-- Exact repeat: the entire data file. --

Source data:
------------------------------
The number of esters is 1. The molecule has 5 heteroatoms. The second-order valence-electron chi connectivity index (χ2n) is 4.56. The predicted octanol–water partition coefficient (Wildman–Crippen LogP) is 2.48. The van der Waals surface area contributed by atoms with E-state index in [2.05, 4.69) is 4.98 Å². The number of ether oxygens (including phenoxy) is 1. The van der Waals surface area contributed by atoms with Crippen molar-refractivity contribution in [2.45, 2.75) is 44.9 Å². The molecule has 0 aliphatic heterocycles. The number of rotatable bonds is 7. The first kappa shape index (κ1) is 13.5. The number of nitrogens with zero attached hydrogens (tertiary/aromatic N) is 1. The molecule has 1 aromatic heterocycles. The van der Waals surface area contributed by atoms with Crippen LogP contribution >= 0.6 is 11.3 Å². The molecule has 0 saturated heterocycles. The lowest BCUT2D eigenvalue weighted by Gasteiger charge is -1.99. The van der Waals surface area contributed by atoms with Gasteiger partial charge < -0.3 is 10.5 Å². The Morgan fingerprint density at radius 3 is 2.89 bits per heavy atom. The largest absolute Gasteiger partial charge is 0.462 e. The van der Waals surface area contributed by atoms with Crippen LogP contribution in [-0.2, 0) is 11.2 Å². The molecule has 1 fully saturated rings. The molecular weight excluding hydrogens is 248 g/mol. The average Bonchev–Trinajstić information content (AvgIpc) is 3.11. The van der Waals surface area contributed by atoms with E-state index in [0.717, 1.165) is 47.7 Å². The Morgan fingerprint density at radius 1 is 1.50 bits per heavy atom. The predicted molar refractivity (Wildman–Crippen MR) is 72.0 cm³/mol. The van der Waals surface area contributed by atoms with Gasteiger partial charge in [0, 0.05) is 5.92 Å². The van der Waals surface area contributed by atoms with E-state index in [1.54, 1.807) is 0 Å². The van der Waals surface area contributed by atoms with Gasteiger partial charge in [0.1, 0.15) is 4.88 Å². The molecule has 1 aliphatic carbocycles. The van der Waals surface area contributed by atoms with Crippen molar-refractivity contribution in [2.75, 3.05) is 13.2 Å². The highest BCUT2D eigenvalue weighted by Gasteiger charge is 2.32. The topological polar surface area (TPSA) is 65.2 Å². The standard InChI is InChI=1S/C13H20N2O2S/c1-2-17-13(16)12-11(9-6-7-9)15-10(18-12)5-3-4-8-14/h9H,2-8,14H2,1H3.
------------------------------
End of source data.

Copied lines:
The number of esters is 1. The molecule has 5 heteroatoms. The second-order valence-electron chi connectivity index (χ2n) is 4.56. The predicted octanol–water partition coefficient (Wildman–Crippen LogP) is 2.48. The van der Waals surface area contributed by atoms with E-state index in [2.05, 4.69) is 4.98 Å². The number of ether oxygens (including phenoxy) is 1. The van der Waals surface area contributed by atoms with Crippen molar-refractivity contribution in [2.45, 2.75) is 44.9 Å². The molecule has 0 aliphatic heterocycles. The number of rotatable bonds is 7. The first kappa shape index (κ1) is 13.5. The number of nitrogens with zero attached hydrogens (tertiary/aromatic N) is 1. The molecule has 1 aromatic heterocycles. The van der Waals surface area contributed by atoms with Crippen LogP contribution >= 0.6 is 11.3 Å². The molecule has 0 saturated heterocycles. The lowest BCUT2D eigenvalue weighted by Gasteiger charge is -1.99. The van der Waals surface area contributed by atoms with Gasteiger partial charge < -0.3 is 10.5 Å². The Morgan fingerprint density at radius 3 is 2.89 bits per heavy atom. The largest absolute Gasteiger partial charge is 0.462 e. The van der Waals surface area contributed by atoms with Crippen LogP contribution in [-0.2, 0) is 11.2 Å². The molecule has 1 fully saturated rings. The molecular weight excluding hydrogens is 248 g/mol. The average Bonchev–Trinajstić information content (AvgIpc) is 3.11. The van der Waals surface area contributed by atoms with E-state index in [0.717, 1.165) is 47.7 Å². The Morgan fingerprint density at radius 1 is 1.50 bits per heavy atom. The predicted molar refractivity (Wildman–Crippen MR) is 72.0 cm³/mol. The van der Waals surface area contributed by atoms with Gasteiger partial charge in [0, 0.05) is 5.92 Å². The van der Waals surface area contributed by atoms with E-state index in [1.54, 1.807) is 0 Å². The van der Waals surface area contributed by atoms with Gasteiger partial charge in [0.1, 0.15) is 4.88 Å². The molecule has 1 aliphatic carbocycles. The van der Waals surface area contributed by atoms with Crippen molar-refractivity contribution in [2.75, 3.05) is 13.2 Å². The highest BCUT2D eigenvalue weighted by Gasteiger charge is 2.32. The topological polar surface area (TPSA) is 65.2 Å². The standard InChI is InChI=1S/C13H20N2O2S/c1-2-17-13(16)12-11(9-6-7-9)15-10(18-12)5-3-4-8-14/h9H,2-8,14H2,1H3.